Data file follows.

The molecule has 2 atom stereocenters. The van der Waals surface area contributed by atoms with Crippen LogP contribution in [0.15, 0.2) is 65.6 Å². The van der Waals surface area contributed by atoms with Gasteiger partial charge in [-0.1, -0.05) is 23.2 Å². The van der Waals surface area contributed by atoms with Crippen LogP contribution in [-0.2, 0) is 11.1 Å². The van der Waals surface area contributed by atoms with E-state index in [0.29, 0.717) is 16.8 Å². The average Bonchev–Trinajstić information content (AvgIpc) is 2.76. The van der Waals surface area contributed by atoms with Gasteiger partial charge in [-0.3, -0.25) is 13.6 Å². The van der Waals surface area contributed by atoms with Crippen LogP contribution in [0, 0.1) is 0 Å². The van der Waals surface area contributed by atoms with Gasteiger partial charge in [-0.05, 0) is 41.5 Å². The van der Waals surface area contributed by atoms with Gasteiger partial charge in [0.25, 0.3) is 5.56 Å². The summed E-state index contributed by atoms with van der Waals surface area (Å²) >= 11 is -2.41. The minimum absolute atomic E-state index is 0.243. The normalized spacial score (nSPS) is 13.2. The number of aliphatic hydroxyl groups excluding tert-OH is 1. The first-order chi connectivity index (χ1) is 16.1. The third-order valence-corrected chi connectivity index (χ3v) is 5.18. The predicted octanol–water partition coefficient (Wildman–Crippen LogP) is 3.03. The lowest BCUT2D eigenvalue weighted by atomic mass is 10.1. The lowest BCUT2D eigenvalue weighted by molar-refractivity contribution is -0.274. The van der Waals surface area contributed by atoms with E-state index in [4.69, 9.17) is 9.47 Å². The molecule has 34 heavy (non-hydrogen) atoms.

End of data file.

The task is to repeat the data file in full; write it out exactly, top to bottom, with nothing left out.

The molecule has 2 atom stereocenters. The van der Waals surface area contributed by atoms with Crippen LogP contribution in [0.15, 0.2) is 65.6 Å². The van der Waals surface area contributed by atoms with Gasteiger partial charge in [-0.1, -0.05) is 23.2 Å². The van der Waals surface area contributed by atoms with Crippen LogP contribution in [-0.2, 0) is 11.1 Å². The van der Waals surface area contributed by atoms with E-state index in [0.29, 0.717) is 16.8 Å². The average Bonchev–Trinajstić information content (AvgIpc) is 2.76. The van der Waals surface area contributed by atoms with Gasteiger partial charge in [-0.3, -0.25) is 13.6 Å². The van der Waals surface area contributed by atoms with Crippen LogP contribution in [0, 0.1) is 0 Å². The van der Waals surface area contributed by atoms with Gasteiger partial charge in [-0.05, 0) is 41.5 Å². The van der Waals surface area contributed by atoms with Gasteiger partial charge in [0.25, 0.3) is 5.56 Å². The summed E-state index contributed by atoms with van der Waals surface area (Å²) >= 11 is -2.41. The minimum absolute atomic E-state index is 0.243. The normalized spacial score (nSPS) is 13.2. The number of aliphatic hydroxyl groups excluding tert-OH is 1. The first-order chi connectivity index (χ1) is 16.1. The third-order valence-corrected chi connectivity index (χ3v) is 5.18. The predicted octanol–water partition coefficient (Wildman–Crippen LogP) is 3.03. The lowest BCUT2D eigenvalue weighted by atomic mass is 10.1. The lowest BCUT2D eigenvalue weighted by molar-refractivity contribution is -0.274. The van der Waals surface area contributed by atoms with E-state index in [4.69, 9.17) is 9.47 Å². The molecule has 34 heavy (non-hydrogen) atoms.